United States copyright law was changed repeatedly in the last century to grant copyright extensions to entire classes of works of literature and entertainment. This meant that such work could not be referenced at length in works of scholarship without incurring substantial permission fees; it also meant that lots of books were much more expensive than they would have been otherwise.
As of yesterday, the copyright on many thousands of works had expired. This is very good news.
“The drought is over,” proclaims Duke Law School’s Center for the Public Domain, highlighting some of the works which are now available royalty-free, by authors from Edgar Rice Burroughs to Kahlil Gibran, PG Wodehouse to DH Lawrence, Edith Wharton to ee cummings. It’s not only books: copyright in the US is also expiring on a host of films, paintings and music.
“The public domain has been frozen in time for 20 years, and we’re reaching the 20-year thaw,” the center’s director Jennifer Jenkins told the Smithsonian. The magazine predicted that the release’s impact on culture and creativity could be huge, because “we have never seen such a mass entry into the public domain in the digital age”. Brewster Kahle, founder of the Internet Archive, told the Smithsonian: “We have shortchanged a generation. The 20th century is largely missing from the internet.”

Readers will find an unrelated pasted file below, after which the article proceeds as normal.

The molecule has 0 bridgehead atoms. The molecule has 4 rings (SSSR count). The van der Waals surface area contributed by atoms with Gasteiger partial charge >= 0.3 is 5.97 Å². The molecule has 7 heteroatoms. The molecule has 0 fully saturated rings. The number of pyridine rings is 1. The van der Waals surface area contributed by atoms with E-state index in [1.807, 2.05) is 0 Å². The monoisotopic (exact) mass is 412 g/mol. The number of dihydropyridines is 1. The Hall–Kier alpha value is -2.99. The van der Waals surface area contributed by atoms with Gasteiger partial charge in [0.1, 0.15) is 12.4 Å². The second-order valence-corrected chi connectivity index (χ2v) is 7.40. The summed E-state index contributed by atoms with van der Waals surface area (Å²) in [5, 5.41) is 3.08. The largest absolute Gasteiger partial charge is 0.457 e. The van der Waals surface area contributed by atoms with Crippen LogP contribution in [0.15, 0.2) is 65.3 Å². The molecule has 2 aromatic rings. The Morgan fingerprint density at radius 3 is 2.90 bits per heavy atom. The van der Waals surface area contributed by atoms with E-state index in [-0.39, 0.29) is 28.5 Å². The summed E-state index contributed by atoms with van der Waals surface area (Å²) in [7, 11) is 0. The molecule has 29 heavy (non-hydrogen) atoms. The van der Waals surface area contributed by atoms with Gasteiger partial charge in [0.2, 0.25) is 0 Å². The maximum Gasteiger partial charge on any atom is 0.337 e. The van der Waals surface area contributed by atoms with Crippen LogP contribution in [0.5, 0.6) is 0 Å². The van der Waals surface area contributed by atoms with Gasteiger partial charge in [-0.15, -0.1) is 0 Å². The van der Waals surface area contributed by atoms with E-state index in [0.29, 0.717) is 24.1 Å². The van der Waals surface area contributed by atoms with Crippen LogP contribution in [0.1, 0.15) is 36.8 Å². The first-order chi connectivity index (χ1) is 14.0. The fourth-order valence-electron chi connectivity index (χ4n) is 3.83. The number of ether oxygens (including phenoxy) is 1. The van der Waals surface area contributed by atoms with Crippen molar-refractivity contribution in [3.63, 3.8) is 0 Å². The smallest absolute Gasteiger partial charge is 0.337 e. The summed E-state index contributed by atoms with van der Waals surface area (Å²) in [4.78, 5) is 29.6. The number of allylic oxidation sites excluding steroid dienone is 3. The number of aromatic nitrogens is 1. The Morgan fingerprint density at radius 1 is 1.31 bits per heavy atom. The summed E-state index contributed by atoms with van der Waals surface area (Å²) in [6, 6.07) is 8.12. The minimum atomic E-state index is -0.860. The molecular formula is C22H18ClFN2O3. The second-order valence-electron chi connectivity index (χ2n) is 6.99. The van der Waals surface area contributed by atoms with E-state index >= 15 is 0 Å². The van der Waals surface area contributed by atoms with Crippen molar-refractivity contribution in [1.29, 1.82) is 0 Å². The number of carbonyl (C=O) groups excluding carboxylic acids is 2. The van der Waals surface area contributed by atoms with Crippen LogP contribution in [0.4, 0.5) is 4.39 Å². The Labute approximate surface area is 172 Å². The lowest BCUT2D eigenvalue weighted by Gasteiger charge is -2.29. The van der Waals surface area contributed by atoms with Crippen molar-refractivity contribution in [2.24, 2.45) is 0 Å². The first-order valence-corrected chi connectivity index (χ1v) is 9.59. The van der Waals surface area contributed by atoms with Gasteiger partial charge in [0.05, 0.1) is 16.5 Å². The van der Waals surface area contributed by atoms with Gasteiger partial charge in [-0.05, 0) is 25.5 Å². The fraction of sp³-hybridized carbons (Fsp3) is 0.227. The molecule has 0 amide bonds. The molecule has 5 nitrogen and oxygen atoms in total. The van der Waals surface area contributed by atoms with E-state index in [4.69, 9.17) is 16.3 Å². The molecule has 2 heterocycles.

The expiration means anyone can publish an edition, to take one example, of Agatha Christie’s The Murder on the Links. That novel, alongside thousands of other books, will become part of the repository of texts on sites such as the Internet Archive and Google Books. Writers will be able to use it as inspiration, creating new works or sequels based on it. Students will be able to quote freely from it; theatre producers will be able to adapt it.
As an editor, I have been very concerned about the viability of book and magazine publishing. And I know that several publishers do benefit from having a robust backlist. That said, overall these restrictions have stymied the publication of creative and academic work for many decades.